Bardo

Bardo is a term used in Tibetan Buddhism. In its simplest definition, bardo can be described as the time period between one life and the next. Now, as I can still draw breath and my heart still beats, one might wonder I’m talking about bardo.

On the first day of summer, back in 2008, I was involved in a vicious hate crime. I was left bruised and battered and broken. Although the outer scars have healed and faded over time, I’ve never truly dealt with the inner issues, the brokenness within me.

It’s the first day of summer, 2017, and I’ve been doing my quarterly self-inventory. I’m in a dark place. I’ve been trying to figure out why. If I trace the threads it’s all aftereffects of the attack. I never allowed myself to address what happened. I pretended that I was okay because I felt that pretending everything was alright would lead to the reality that everything was alright.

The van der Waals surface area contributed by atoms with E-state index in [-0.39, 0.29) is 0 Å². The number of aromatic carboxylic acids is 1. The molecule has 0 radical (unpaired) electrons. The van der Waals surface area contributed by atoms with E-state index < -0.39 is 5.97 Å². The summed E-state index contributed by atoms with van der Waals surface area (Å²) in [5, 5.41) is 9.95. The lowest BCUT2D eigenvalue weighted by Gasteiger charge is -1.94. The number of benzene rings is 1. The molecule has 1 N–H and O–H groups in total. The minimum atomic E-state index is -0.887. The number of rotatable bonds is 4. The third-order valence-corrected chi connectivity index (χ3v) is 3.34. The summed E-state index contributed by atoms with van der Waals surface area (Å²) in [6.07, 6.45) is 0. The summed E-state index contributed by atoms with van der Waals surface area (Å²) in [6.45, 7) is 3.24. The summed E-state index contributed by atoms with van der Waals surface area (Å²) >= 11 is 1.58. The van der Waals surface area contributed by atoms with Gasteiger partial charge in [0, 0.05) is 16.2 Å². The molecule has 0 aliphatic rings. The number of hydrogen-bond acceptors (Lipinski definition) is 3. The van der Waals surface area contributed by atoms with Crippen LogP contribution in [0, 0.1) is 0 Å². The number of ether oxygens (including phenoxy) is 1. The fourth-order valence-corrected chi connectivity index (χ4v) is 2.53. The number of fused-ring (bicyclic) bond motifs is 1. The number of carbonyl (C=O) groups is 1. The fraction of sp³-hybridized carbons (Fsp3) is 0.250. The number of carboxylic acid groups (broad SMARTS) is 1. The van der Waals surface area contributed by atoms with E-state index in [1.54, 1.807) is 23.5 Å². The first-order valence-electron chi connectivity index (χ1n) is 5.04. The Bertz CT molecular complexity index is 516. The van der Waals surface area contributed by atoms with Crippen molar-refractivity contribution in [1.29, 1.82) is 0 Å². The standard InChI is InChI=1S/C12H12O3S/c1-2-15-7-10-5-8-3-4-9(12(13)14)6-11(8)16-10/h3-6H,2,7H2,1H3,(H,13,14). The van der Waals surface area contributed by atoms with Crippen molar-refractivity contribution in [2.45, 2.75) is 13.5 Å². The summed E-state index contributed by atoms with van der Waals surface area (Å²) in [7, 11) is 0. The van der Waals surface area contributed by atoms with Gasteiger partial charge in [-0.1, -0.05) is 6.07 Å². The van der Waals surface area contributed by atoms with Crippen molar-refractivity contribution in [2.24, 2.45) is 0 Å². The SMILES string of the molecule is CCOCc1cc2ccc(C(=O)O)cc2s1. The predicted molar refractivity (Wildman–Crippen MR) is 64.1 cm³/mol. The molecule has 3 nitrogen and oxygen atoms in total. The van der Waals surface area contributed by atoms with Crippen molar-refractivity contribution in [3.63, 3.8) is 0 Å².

The truth is my life forever changed that night. That’s where the concept of Bardo comes in. The Bradley I used to be died that night. I’ve been living this sort of half life. I get up and I go through the motions but I’m rarely fully present. I’ve pretended to the point that my half life resembles a full life to the outside. But I know it’s not and I know that I’ve hit a point where I can no longer continue this charade. 

I’m tired. I’m tired from lack of sleep and lack of options. The energy I use to keep up the ruse needs to be channeled into something useful. I’m tired of being a fake. I’ve been trying to write but it’s difficult for me to lie when writing.

My journal is supposed to reflect my authentic self but I can’t write knowing my life is an illusion of smoke and mirrors. I’ve not been able to write because I’m like the Wizard of Oz telling you to pay no attention to the man behind the curtain. 

Lao-Tzu wrote that “a journey of a thousand miles begins with a single step.” Admitting that I need help is my first step. Where I go from here is up to me.

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